Grotesque Anatomy
Tuesday, January 27, 2004
  When The Thoughts Don't Flow
There's a longer post I've been working on, but the words just aren't coming.  So let's look at what others are writing about:

Former mangaphobe Dave Lartigue has gotten over his preconceptions and is now reading (and enjoying) plenty of manga.  He's even started work on his own Manga Stack of Intimidation.  (Hint:  It's more impressive if the manga is actually stacked.  Don't ask me why; it just is.)  Of course, not all manga is wonderful, and Dave runs up against one that he finds damn near incomprehensible.  Despite Dave's claim that I warned him about Trigun, I've never read the manga, so he must have me confused with someone else.  Anyway, I'm glad to see that Dave is reading manga and judging each book by its own relative merits rather than prejudging all manga based on sweeping generalizations.

Dirk Deppey is right:  Jim Henley was on a roll yesterday.  While I'm baffled by his excitement over Bendis' Daredevil, his review of New Frontier contained one of my favorite lines in recent memory:  "That's what carries the Jordan story across the Stupid Threshold and throws it on the Stupid Bed for its Wedding Night of Stupid Bliss."  Go read.  It's a great review, and enough to make me reconsider my thought that maybe I'd pick up this series when it was collected.  (Jason Kimble didn't enjoy New Frontier much either, although for different reasons, mainly clunky narration and uneven story execution.)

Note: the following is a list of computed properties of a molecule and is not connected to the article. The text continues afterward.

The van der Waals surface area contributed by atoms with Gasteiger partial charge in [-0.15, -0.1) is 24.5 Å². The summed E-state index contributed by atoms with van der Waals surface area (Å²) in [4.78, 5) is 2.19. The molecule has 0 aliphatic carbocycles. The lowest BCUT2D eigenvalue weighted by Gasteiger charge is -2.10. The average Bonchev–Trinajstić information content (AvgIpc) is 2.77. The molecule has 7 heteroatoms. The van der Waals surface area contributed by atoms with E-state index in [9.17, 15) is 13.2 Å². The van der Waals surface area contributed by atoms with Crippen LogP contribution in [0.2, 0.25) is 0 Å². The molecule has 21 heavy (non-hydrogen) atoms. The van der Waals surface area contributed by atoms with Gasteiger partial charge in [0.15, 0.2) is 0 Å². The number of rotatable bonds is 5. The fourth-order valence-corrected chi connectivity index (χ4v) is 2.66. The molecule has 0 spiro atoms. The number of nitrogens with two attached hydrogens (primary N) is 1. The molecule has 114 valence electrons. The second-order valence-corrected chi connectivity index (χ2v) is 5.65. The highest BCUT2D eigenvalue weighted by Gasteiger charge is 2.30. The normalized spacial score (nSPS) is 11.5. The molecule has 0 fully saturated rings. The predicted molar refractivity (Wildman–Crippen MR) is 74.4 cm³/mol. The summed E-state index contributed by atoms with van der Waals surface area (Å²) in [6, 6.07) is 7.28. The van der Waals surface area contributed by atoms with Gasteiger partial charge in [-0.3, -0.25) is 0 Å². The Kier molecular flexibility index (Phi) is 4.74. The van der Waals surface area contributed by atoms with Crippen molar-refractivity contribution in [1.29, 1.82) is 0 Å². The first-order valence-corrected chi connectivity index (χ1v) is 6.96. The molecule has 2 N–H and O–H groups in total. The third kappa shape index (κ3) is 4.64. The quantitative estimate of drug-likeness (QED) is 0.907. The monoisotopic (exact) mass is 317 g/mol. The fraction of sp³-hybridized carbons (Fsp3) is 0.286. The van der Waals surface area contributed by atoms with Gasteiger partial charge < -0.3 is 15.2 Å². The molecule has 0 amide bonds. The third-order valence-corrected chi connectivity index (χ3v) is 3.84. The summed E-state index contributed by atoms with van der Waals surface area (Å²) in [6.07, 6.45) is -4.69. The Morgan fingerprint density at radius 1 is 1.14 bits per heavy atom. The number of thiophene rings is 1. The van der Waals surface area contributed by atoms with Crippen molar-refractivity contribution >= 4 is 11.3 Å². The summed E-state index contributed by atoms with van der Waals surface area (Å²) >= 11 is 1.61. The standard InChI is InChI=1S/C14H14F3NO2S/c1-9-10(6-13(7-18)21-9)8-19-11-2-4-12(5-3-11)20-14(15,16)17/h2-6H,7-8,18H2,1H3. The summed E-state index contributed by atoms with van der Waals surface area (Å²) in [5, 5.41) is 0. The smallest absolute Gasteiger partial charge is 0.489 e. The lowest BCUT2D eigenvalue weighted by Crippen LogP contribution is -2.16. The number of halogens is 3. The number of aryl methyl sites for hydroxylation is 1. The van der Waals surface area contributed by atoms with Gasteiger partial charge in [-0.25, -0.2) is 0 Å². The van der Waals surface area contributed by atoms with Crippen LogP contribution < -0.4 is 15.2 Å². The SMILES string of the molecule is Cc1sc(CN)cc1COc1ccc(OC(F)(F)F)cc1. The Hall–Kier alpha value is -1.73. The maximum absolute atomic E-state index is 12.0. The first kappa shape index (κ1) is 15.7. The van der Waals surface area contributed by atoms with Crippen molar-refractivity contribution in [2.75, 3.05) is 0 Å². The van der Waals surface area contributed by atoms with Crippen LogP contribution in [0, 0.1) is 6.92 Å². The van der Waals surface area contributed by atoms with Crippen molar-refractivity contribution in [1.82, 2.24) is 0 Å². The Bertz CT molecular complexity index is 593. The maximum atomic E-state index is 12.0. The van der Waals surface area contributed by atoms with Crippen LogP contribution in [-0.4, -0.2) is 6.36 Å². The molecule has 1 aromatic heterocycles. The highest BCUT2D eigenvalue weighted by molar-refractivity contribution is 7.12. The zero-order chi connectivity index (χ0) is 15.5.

Also from Jim Henley:  A suggestion that superhero comics should be seen as "the literature of ethics."
The core question of the superhero story might be phrased as What do we owe other people? The problem is that comics have typically answered the question before they've barely asked it: "With great power must come great responsibility!" Really? Are you sure about that? And how much is "great," anyway? What part of my life can I keep back for myself?
I really like this.  It reminds me of Johanna's contention that superhero comics should be about issues of justice.  I'm wondering if this type of analysis has ever really been applied to superhero comics.  About the only thing that comes to mind is Frank Miller discussing Daredevil's Catholicism, and even there I'm not sure how well ol' Hornhead represents Catholic ethics.  (Now I want to write a comic book series that recasts characters as different ethical schools of thought.  And in classic Marvel style, the heroes will mainly sit around angsting about how to proceed:  The Kantian will try to figure out which maxims he can will into universal laws; the Aristotelian will try to determine the mean in every situation; and the Utilitarian will puzzle over what constitutes the greatest good for the greatest number.  Meanwhile, the Hedonist runs amok!)

Finally, Graeme's linked to an early posting of Marvel's full solicitation copy for April, where it's revealed that, after Morrison leaves, the development of the relationship between Scott Summers and Emma Frost will be entrusted to...Chuck Austen???
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